Fluctuating Juneau weather set the stage for an avalanche at Eaglecrest

an avalanche at Eaglecrest Ski Area
Eaglecrest ski patrol surveyed the East Bowl Chutes following a large avalanche on Jan. 26th, 2023. (Photo courtesy Dave Scanlan)

The upper-mountain at Eaglecrest Ski Area in Juneau was closed on Friday following a large avalanche Thursday morning. No one was hurt, but the area above the Hooter lift will remain closed as the ski patrol works to address potential hazards.

The slide dropped about 6 to 7 feet of snow over a 100 yard swath in the East Bowl Chutes.

“It’s very rare, actually, that we have this size of an avalanche occur within our boundaries,” said Eaglecrest General Manager Dave Scanlan.

At the time of the slide, the area was closed, along with many of the mountain’s steeper, avalanche-prone slopes. The slide wasn’t human-caused, but Scanlan says there are some die-hard backcountry skiers who still venture out into closed areas.

Alaska SEADOGS, Juneau Mountain Rescue and the Alaska State Troopers were called to assess the scene, and confirmed that there wasn’t anyone in the debris. Poor conditions have kept many skiers off the mountain this week.

“We didn’t see any evidence of skiers coming in and out,” said Scanlan. “But it’s a great training opportunity and kind of a standard protocol within the ski industry.”

He added that ski patrol would be out on the mountain again Friday to mitigate ongoing slide hazards. They’ll examine the snow layers and deploy avalanche explosives to create smaller slides that will stabilize the snowpack.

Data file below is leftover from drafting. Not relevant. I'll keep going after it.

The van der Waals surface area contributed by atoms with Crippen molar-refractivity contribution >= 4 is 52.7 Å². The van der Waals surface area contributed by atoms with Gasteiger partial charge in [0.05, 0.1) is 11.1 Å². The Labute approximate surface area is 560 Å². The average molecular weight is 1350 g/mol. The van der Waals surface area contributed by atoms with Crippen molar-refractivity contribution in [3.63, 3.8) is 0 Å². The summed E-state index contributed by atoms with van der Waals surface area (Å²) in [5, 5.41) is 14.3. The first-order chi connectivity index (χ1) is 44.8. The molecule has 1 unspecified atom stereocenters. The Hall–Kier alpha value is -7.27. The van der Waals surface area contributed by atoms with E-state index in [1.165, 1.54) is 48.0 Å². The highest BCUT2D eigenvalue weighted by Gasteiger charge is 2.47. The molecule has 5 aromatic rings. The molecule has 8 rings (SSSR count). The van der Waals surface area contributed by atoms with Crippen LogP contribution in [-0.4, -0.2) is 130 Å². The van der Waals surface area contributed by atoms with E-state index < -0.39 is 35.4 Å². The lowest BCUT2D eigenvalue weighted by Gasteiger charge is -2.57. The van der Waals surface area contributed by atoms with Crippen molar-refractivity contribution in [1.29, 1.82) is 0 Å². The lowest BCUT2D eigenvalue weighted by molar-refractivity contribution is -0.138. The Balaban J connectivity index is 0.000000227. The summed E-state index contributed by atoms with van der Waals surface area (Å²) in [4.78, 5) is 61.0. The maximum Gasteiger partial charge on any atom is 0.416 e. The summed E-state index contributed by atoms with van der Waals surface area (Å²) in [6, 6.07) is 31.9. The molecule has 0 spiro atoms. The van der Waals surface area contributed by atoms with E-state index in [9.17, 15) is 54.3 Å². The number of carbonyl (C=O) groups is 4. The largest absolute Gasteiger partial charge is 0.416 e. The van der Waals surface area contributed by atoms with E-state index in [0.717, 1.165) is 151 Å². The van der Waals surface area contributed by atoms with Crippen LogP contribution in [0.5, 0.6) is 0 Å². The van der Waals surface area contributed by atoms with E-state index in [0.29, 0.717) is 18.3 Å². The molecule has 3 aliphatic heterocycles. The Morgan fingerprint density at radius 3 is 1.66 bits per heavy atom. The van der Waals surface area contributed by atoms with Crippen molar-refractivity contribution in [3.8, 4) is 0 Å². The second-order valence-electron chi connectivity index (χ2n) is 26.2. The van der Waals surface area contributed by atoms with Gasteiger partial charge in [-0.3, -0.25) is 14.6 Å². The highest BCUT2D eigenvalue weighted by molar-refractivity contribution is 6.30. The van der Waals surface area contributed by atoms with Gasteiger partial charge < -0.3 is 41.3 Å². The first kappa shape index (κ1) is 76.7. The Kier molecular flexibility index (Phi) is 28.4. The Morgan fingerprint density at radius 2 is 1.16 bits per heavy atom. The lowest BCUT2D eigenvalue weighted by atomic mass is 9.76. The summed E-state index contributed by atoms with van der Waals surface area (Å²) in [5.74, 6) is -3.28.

Avalanche conditions change rapidly depending on changing temperature, moisture or winds. A week of active weather set the stage for the slide.

Heavy snow last week was followed by a tropical front that brought several days of warmer weather and heavy rains. That added significant weight to the existing snowpack, and weakened the bond between snow layers. Eaglecrest closed altogether this past Wednesday due to rainy conditions, and the upper mountain terrain remained closed to allow that extra moisture to drain.

But Scanlan says it’s not just this week. Frequent fluctuations between warm, rainy weather and colder, snowy weather this winter have created a relatively weak snowpack at Eaglecrest, and across the urban slide zones too.

Each storm creates a different layer in the snowpack, and the frequent freeze-melt cycles this year have created thinner, weaker, less defined layers, especially lower in the snowpack. This makes them more unstable and prone to slides.

Scanlan says it’s raised concerns for slides of all kinds this winter.

“All the avalanche professionals are talking about this,” he said. “It’s a little more uncommon. Typically our region has a much more cohesive total snowpack with less layering in it.”

He says that colder temperatures heading into the weekend will help to stabilize the snowpack and lower avalanche risk.

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